Part of the problem is a lack of supply, according to Cushman & Wakefield, which cites the pandemic, rising construction costs and inflation as combining to put the brakes on the delivery of new student homes. At the same time, legislative changes are pushing many private landlords to sell up, reducing the supply of homes in the private rented sector. All while student numbers are climbing. This is having a major impact on the choices that students are able to make when it comes to where they will live.
In East London, for example, Housing Hand is working with several letting agents who have plenty of student applicants but no stock to select from. This is pushing students to locate further afield and commute – something the Housing Hand team has witness in multiple areas. And all this is before A level results come out on 18th August.
“We’re anticipating a tsunami of students who will face difficulties finding appropriate accommodation over the next few weeks. A growing number of universities are engaging Housing Hand to provide rental guarantor services, to try and make it easier for students to access local accommodation but lack of supply, rising costs and (increasingly) disrupted travel mean that it isn’t always easy.”
Graham Hayward, Chief Operating Officer, Housing Hand
The rising cost of living is, of course, also coming into play. Utility bill costs are a particular concern for those students not living in halls – but rents are on the rise too. According to Cushman & Wakefield, the average university price (£6,482.45) is now 68% of the maximum Student Maintenance Loan amount. The average yearly private sector rent (outside London), meanwhile, stands at £7,055.71. That equates to 74% of the maximum Student Maintenance Loan. Rental growth of 1.07% during 2021/22 is set to increase to 3.1% in the year ahead.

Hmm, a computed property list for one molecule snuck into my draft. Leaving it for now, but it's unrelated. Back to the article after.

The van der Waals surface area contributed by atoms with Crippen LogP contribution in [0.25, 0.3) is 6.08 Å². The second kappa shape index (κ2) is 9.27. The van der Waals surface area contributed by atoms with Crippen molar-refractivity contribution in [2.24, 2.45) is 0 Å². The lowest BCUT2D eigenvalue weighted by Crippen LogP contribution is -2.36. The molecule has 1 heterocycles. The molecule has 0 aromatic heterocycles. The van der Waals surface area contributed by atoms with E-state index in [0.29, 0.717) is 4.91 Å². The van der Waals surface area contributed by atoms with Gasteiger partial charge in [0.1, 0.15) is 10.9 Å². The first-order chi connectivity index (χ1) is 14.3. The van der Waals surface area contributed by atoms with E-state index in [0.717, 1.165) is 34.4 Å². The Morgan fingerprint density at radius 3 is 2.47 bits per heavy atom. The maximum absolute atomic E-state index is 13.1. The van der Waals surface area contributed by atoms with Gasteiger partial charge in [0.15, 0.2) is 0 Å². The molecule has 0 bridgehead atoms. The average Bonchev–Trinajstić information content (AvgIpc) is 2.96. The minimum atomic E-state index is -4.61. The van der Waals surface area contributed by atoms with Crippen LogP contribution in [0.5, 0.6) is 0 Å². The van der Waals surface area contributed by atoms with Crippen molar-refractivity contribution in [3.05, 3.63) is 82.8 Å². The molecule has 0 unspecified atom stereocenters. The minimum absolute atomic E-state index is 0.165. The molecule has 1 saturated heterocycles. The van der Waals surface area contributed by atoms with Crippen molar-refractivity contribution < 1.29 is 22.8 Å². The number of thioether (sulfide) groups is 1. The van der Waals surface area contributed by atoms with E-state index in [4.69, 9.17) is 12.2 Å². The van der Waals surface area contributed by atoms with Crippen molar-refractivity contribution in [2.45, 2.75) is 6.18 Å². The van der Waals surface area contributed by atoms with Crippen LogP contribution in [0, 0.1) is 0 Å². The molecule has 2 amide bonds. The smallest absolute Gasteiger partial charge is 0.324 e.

Housing Hand is doing what it can to support both students and accommodation providers. By developing strong relationships with universities, the company is supplying rental guarantees under partnership agreements that support students to select diverse locations for their accommodation.
Housing Hand has also ramped up its onboarding facilities to allow for speedy validation and acceptance in the coming weeks, ready to support students who cannot or prefer not to pay upfront to secure their accommodation. The company’s subscription payment model allows students to spread and manage the cost of the service. It also has partnerships in place with a growing number of universities, whereby all students at the partner institutions can access reduced price guarantor services.
For more information, please contact Housing Hand today on +44 (0) 207 205 2625 or visit https://www.housinghand.co.uk/
Andrew Stanton is the founder and CEO of Proptech-PR, a consultancy for Founders of Proptechs looking to grow and exit, using his influence from decades of industry experience. Separately he is a consultant to some of the biggest names in global real estate, advising on sales and acquisitions, market positioning, and operations. He is also the founder and editor of Proptech-X Proptech & Property News, where his insights, connections and detailed analysis and commentary on proptech and real estate are second to none.